Navel-Gazing

An Evolutionary Transition, In Vivo

Among the most dazzling products of insect evolution are leafcutter ants, which cultivate an edible fungus on a compost of fresh vegetation. The ants’ digestive chemistry is so simplified that they can only eat the fungus that grows in the underground gardens.

The leafcutter/fungus system is complex enough to seem highly improbable, and indeed, it appears to have evolved only once in the 130 million year history of ants. How could such a complex system appear?

The system did not spring forth fully-formed, of course. I was reminded of the gradual evolutionary transition on our recent BugShot course in Belize, when I happened across Trachymyrmex intermedius.

Trachymyrmex intermedius

 

Contrary to appearances, T. intermedius is not a leafcutter ant.

At least, not technically. True leafcutters belong only to the genera Atta and AcromyrmexTrachymyrmex is instead the sprawling, paraphyletic genus from which the leafcutters arose. These ants also farm fungus, but they typically use dead vegetation, caterpillar frass, and other bits of detritus. Like so:

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Green vegetation is not the usual fare for Trachymyrmex, but T. intermedius and several others do take it on occasion. Seeing a few of these small ants trundling off with a harvest more fit for their larger cousins was just a reminder that animal behavior is naturally variable, and that variation is what allows the evolutionary process to explore new paths.

Little ant, big thoughts.

In Which I Cross All Limits To Acceptable Human Law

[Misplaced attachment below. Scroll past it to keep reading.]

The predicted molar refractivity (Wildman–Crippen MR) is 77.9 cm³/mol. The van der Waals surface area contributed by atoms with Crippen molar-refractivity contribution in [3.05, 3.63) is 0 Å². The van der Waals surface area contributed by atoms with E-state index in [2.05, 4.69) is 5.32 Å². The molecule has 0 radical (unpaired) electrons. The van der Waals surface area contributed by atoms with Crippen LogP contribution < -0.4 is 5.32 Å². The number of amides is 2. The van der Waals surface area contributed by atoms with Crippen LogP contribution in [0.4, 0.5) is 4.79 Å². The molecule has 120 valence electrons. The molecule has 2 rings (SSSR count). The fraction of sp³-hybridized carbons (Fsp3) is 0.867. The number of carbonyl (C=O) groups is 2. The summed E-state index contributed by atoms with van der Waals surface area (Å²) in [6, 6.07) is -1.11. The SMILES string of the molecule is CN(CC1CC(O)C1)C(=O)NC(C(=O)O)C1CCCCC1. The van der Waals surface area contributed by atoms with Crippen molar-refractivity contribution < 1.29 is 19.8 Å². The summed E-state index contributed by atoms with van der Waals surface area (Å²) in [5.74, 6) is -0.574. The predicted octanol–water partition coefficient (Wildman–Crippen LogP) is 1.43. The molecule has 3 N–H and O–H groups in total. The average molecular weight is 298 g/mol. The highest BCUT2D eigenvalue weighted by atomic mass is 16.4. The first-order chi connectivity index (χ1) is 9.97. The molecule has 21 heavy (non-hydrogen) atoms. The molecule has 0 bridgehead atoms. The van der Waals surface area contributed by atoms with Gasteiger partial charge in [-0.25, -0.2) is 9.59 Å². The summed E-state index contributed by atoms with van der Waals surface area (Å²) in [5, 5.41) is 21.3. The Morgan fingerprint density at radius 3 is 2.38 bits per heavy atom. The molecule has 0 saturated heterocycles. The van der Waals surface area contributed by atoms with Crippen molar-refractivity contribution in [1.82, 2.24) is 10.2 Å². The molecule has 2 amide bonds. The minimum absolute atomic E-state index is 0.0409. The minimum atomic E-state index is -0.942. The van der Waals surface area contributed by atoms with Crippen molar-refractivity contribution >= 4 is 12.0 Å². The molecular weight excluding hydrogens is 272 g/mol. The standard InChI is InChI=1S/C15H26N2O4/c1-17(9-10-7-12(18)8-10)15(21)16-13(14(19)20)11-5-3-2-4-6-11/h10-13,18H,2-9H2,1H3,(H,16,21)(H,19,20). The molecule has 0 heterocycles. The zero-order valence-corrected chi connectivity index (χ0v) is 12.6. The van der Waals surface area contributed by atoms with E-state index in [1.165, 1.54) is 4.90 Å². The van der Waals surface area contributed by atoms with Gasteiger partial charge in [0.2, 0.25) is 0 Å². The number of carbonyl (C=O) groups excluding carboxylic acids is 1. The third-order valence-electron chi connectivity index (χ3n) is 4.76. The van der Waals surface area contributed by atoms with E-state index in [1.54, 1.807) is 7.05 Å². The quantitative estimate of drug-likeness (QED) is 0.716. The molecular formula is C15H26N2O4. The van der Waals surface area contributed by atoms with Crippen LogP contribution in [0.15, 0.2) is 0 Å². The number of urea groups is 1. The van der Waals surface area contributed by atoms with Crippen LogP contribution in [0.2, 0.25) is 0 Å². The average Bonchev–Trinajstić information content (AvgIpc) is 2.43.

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Enforcing copyright is normally a great deal of unwanted drudgery and web forms, but now and again a feisty infringer breaks the tedium by responding to a standard notice with an enlightening salvo of insults. Meet Zornitza, who runs a website called Our Breathing Planet. I sent the above takedown notice to her host on discovering one of my field ant images, misidentified, in a blog post as an Argentine ant. It was the second time I’d found their organization using my work without permission or credit. Our correspondence is pasted below.

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Sorry Guys: No More Free Images for Scientific Papers

Dear scientists,

Owing to a series of recent incidents where my photographs have been used in technical papers without my consent, without credit, and released under Creative Commons licenses, I am sorry to announce I am ending my policy of free use of photographs for scientific papers.

Future use of my work will require a paid licensing agreement, the same as for most professional uses of copyrighted content. There are two exceptions. First, if I have photographed captive animals in your laboratory, those laboratories are allowed use of the associated images without additional permission, as long as those uses don’t involve releasing the images under a Creative Commons license. Second, use of the photographs as primary data should be considered fair use and is allowable.

Use of my images in presentations and classroom lectures is still allowable if credit is given, but please be aware that uploads of presentation slides to the internet requires a photo credit be given next to the image to prevent the appearance of being orphaned.

I regret having to tighten my policy, but my photo business has been my primary source of income for the past few years, and I cannot continue to afford producing and hosting natural history images for the myrmecological community to use if my guidelines are routinely sidestepped.

Thanks for understanding,

Alex

Photographs at Alexanderwild.com are now geotagged

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Want to know the precise coordinates of natural history photos at my gallery site? Thanks to recent improvements at my web host, Smugmug, if the photographs have geography metadata you may now click on a globe icon in the nav bar to view a zoomable map:

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Not all photographs are geotagged yet- bear with me as I work through them. This welcome improvement should add considerable information value to the site, though.